While you suspect your dog has an intolerance to your choice dog food, it’s recommended you consult your veterinarian for food change suggestions. Sudden dietary changes can be hard on a dog’s stomach.
Dogs are meat-eating animals. It leaves one to wonder why we are finding grains and gluten-laden ingredients on the labels of dog food these days.
Many pet owners have claimed unusual symptoms in their dogs. After a battery of questions, thorough examination, a few standard tests, the vet diagnoses Fido with celiac disease. Celiac disease is not uncommon in humans and is being found in dogs as well.
It can happen!
Upon diagnosis of gluten intolerance, the lessons in nutrition get underway. Rest assured; managing a gluten-free for Fido isn’t difficult as one might think. Let’s have a look:
The necessity for protein was at the top of the suggested list. Research indicates the best form of protein is animal, including beef, lamb, turkey, chicken, egg, and fish. Vegetable-protein is not a complete source of nutrients, is not a substitute for the animal protein. The recommended percentage of protein needed for dogs is 40%. It’s suggested that owners target 10% or less of the vegetable variety be.
Like their human masters, dogs need fats, in moderation of course. Fats provide energy; help insulate and protect internal organs; aid in the production of some hormones, and help in the absorption of fat soluble vitamins. Those essential fatty acids like Omega 3 and 6 are necessities in the diet and come in foods such as sardines. For dogs, their coats are their crown; eating fats help keep their coats soft, shiny and healthy.
When a diet overloaded with carbs becomes routine, not only does Fido have unpleasant flatulent consequences, but in his case is a very sick pup. The intense loose stools, cause him to lose weight and become lethargic. This occurs when he has nothing supplying his body with much needed energy. After consulting with the vet, it might be in your pets best interest to completely avoid all cereals and starchy vegetables like potatoes.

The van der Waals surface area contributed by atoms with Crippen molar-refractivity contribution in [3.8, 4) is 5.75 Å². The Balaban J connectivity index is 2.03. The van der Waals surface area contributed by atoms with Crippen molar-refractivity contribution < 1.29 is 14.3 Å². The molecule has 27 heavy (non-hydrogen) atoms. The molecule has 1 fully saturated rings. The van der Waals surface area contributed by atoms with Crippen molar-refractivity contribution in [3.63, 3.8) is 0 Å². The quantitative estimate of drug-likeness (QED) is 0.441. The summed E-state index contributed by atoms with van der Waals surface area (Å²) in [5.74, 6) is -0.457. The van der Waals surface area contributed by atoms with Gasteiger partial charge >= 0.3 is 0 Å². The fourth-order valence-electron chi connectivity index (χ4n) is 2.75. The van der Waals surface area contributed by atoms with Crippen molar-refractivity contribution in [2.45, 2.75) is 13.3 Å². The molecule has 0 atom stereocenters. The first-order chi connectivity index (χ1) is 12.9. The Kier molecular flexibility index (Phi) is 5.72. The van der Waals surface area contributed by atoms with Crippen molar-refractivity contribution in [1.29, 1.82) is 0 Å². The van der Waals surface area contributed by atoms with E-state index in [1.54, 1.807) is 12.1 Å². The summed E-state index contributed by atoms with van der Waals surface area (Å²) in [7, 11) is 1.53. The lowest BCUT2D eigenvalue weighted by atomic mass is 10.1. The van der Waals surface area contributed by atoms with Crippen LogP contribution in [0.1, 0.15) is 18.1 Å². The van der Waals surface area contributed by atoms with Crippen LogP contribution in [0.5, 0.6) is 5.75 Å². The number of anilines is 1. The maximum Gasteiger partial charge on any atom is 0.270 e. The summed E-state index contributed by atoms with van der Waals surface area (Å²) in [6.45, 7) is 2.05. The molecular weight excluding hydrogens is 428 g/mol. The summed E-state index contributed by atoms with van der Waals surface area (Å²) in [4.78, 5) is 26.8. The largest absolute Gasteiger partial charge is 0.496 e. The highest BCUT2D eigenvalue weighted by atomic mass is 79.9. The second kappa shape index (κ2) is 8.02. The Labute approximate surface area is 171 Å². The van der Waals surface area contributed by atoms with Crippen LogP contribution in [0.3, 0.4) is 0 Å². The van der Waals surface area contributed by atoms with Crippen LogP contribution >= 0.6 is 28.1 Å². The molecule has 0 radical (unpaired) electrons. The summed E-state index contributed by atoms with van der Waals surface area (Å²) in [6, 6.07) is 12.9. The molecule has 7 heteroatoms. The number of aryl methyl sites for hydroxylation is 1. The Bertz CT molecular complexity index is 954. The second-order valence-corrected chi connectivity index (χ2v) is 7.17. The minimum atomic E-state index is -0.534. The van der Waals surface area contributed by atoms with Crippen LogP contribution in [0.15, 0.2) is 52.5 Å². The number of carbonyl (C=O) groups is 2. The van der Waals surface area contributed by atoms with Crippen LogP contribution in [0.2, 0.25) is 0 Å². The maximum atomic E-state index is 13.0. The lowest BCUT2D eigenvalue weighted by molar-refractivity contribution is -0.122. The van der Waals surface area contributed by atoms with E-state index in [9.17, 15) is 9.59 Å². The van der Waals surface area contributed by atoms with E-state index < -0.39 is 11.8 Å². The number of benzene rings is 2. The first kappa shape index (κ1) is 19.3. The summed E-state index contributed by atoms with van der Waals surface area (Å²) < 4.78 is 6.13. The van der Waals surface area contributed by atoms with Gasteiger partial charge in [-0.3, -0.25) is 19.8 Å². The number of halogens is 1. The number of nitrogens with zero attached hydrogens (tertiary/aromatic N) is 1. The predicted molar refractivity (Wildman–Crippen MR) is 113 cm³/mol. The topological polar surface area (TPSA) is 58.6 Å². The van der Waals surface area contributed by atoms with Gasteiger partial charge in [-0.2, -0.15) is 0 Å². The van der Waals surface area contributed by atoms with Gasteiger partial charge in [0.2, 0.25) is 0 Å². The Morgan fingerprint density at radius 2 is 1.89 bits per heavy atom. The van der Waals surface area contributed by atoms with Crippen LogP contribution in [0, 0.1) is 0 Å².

Vitamins, Minerals, and Water
In dogs, vitamins and minerals are part of a well-balanced diet; supplements are not usually required. Since that statement addresses, quite succinctly, the dilemma of whether to give vitamins, there is the important matter of hydration. Make sure your dog has fresh water available at all times, or any pet for that matter. He can do without food for a short time, but not water.
The question then bears rethinking; does your dog need a gluten free diet? Again, consult with your vet first, but feeding your pet a gluten free diet will likely not cause any harm. In fact, doing so will only return Max to the roots of his ancestors, and they were survivors. While as your pet, he will bask in the love and care he deserves.
Dr. Susan Wright, DMV is an expert on invisible fence alternatives. Susan provides quality care for domestic pets as a practicing veterinarian. With over 10 years experience, Susan is an authority on family pet care. Susan enjoys writing articles that help people provide the best care for their own pets.